In 1980 I was laboring in southern Idaho for the Bureau of Land Management, doing hot, dusty work that belied the local name for the Snake River bottomlands: the Magic Valley. My job was to look for grass, find how much was there and report to my superiors. Then they could determine whether or not too many cattle were grazing on public land.
continually told me there was more grass out there than when daddy
or granddaddy first settled up and improved on the land. Improved
is slang, not for any improvements the land might appreciate but
for putting up buildings, fences, corrals and water ditches. In
this way wild land is made better as a wild horse is made better by
Some ranchers told me they had
photos to prove their claims, though they were never able to find
any pictures when I was around. If there was more grass now than
previously, then all there could have been in those early days was
rocks, rocks and sagebrush. Normally, all I could find was a small
patch of needlegrass or crested wheatgrass (an exotic, planted
grass from the Russian steppe) growing up through the sage where
the probing bovine muzzles couldn't reach.
routinely recommended cutting grazing permits; the Bureau of Large
Mistakes routinely upped or maintained the number of permissible
grazers. Cutting the number of cow-calf units, I was told, was
equivalent to cutting the rancher's throat.
accomplish my work, I was given a set of aerial photos, USGS
topographical maps (15-foot quads), clipboard, U.S. Government
Skilcraft pencil, data sheets and a four-wheel-drive Ford or
In the 4WD Ford or Chevy truck
I drove around southern Idaho in my quest for grass. At the end of
the day I would return home with sore arms and shoulders from
clutching the steering wheel as I bounced over rocks, ruts and
"roads." Every evening I needed a wedge to unclench my teeth. I
never understood the mentality that classified off-road driving as
Part of my inventory area consisted
of lava buttes dissected by ephemeral streams. To get on top of the
buttes required driving up the stream course to where the road
ended. From there, I would pack my clipboard, pencil and data
sheets, along with lunch and canteen, and start to
The climbing was never difficult, but
it could be dangerous. It was basic bouldering except the lava
blocks were big, most had sharp edges and some were loose. All were
hot from the 100" degree afternoon sun. I wore out gloves and boots
that season - all ripped to shreds.
fallen or slipped I wouldn't have been missed until Friday when I
didn't show up at the office. No one would bother looking for me
until Monday, the next working day, so I tended to be
Climbing can be fun under the
right conditions, but in Idaho I never had the luxury. It's always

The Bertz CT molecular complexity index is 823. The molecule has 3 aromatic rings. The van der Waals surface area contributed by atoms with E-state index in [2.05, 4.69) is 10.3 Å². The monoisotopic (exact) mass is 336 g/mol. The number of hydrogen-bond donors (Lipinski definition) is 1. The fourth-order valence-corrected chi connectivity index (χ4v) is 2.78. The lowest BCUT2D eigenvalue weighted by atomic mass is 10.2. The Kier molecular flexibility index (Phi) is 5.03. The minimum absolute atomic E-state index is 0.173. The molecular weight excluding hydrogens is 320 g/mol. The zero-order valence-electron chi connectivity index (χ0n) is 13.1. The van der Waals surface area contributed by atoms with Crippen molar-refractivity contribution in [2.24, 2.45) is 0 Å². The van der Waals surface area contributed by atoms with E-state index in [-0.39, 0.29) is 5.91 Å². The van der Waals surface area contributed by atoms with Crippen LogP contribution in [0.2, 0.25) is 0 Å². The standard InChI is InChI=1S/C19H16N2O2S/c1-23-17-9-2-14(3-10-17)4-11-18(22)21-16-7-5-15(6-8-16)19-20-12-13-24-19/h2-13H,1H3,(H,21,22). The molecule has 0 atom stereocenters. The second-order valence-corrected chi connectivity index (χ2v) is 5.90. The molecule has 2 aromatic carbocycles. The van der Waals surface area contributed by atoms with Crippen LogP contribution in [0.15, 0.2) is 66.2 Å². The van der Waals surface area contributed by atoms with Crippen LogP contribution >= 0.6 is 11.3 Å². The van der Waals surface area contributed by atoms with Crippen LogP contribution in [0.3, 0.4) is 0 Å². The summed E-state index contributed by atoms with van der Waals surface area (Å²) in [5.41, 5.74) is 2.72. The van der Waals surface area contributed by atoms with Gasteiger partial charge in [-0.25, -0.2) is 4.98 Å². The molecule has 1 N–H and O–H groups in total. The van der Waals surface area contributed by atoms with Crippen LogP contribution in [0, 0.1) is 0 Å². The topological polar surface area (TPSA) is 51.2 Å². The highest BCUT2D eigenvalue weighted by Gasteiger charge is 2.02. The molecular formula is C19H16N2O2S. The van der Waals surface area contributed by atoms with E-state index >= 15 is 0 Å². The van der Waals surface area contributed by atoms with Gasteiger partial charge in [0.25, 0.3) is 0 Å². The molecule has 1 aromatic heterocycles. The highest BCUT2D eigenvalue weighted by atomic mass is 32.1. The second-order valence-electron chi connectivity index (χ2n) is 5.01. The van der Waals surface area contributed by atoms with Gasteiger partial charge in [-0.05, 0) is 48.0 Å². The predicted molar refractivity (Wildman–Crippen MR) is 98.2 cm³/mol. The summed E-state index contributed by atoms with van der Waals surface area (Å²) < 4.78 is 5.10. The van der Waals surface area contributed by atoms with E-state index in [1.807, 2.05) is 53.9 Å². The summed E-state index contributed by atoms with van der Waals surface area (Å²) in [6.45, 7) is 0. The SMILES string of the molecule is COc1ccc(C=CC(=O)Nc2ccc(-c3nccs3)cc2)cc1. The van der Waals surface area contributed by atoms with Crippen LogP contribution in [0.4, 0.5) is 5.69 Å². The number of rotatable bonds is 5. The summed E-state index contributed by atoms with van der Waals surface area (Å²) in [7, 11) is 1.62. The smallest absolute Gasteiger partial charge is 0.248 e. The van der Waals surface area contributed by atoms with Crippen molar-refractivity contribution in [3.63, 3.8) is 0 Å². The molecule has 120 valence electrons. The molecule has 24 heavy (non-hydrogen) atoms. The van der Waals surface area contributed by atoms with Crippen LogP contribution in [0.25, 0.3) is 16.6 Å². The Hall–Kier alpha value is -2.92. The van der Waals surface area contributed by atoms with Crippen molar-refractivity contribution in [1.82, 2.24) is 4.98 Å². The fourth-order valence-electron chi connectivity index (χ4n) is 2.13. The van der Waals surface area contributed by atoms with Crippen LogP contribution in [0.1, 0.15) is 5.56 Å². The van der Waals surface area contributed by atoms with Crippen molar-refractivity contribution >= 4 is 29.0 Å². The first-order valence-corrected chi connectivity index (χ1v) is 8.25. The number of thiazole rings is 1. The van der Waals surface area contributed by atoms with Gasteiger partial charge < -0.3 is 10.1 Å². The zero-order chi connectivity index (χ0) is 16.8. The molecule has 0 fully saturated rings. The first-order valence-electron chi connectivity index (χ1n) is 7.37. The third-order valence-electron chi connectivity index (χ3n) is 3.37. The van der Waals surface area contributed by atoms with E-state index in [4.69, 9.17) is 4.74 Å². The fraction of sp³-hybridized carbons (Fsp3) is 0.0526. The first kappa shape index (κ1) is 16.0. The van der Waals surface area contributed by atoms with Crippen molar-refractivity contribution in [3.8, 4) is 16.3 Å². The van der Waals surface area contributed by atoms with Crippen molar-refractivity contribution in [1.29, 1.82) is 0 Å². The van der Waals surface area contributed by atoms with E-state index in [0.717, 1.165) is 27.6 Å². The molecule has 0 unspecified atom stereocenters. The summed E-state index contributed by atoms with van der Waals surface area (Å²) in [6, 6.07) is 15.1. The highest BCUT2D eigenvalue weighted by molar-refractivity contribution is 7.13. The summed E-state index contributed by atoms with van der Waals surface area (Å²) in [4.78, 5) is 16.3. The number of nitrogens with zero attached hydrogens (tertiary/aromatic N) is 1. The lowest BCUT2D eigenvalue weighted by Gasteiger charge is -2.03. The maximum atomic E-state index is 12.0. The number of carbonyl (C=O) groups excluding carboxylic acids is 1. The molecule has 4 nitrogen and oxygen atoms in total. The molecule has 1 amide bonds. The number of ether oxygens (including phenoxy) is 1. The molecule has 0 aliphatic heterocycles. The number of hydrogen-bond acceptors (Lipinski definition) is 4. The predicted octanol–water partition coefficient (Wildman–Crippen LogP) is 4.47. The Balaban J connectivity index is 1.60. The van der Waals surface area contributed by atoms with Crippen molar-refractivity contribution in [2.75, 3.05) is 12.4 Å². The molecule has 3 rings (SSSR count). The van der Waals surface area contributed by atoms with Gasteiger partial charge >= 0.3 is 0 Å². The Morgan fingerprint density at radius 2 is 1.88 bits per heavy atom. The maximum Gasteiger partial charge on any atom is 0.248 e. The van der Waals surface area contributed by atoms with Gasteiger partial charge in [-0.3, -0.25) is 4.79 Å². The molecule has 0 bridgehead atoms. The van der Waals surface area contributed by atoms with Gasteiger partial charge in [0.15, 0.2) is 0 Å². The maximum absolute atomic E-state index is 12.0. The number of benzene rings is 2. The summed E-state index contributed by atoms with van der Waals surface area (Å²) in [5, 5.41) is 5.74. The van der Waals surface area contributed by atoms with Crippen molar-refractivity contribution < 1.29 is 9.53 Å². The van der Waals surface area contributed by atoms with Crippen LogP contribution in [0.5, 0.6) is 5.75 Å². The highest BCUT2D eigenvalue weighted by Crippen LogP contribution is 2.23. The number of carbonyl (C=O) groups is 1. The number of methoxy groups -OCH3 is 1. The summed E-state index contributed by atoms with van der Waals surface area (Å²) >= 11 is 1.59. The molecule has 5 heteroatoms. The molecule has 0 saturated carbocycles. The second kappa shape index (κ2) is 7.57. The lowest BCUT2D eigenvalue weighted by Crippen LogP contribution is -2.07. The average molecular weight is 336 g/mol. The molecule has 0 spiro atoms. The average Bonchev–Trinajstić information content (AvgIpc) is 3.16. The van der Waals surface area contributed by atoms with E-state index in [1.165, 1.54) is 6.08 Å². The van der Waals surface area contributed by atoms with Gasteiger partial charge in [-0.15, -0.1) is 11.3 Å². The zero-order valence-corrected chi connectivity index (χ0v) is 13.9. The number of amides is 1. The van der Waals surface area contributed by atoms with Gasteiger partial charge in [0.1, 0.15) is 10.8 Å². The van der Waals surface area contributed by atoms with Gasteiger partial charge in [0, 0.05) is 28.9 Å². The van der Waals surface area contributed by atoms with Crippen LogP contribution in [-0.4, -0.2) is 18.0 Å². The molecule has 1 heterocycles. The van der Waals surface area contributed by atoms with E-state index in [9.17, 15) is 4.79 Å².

hot, and shade is uncommon in the lower elevations of the Magic
Valley. It is called that, I think, because it casts a spell upon
all who live there. It takes a hex to live through the heat of
summer and then suffer the frigid winters.
evening I'd freeze a couple of liter-bottles of water. By 9 a.m.
they were thawed; by 10 they were warm. On particularly warm days I
took long lunches and dozed in the shadow of my truck, waiting for
the sun to drop a little towards the horizon. It was too warm to
read and too hot to get good data. Or care. I'd get home every
evening as the sun was disappearing.
afternoon when I climbed a butte in search of grass, it was
uniquely warm and the climb was correspondingly higher and longer.
Sweat dripped and ran down to the tip of my nose and took off like
a ski jumper to splash on the thirsty ground. The rocks seemed
sharper, blacker and looser the higher I got. And the farther up I
went, the greater became my irritation with the whole process.
Reaching the top of the buttes was always like
climbing over a fence. I swung my leg over the edge and pulled my
body up and over. I ended up lying face down on the rough rock.
There I caught my breath and waited for what little breeze might
come up to cool me off.
I dozed, then felt a
warm, dog-like breath on my ear. Now, who would bring their mutt up
here? Opening my eyes, and turning my face, I was eyeball to
eyeball with a full-grown German shepherd - I thought. It licked,
twice, the sweat from my face, whined, and then walked off a step
I've never been a dog expert. Add to that
a bit of disorientation. It took me a good 20 seconds to realize I
was face to face with a coyote. Up close they do look like
shepherds. You try it sometime. Only from 100 yards do they have
that familiar, peculiar coyote look.
again and loped off. It stopped one more time, turned, and looked
at me. It seemed to shrug its shoulders, then walked off. "Crazy
human," it could have said, "what are you doing up here?"
Peter Stekel is a writer in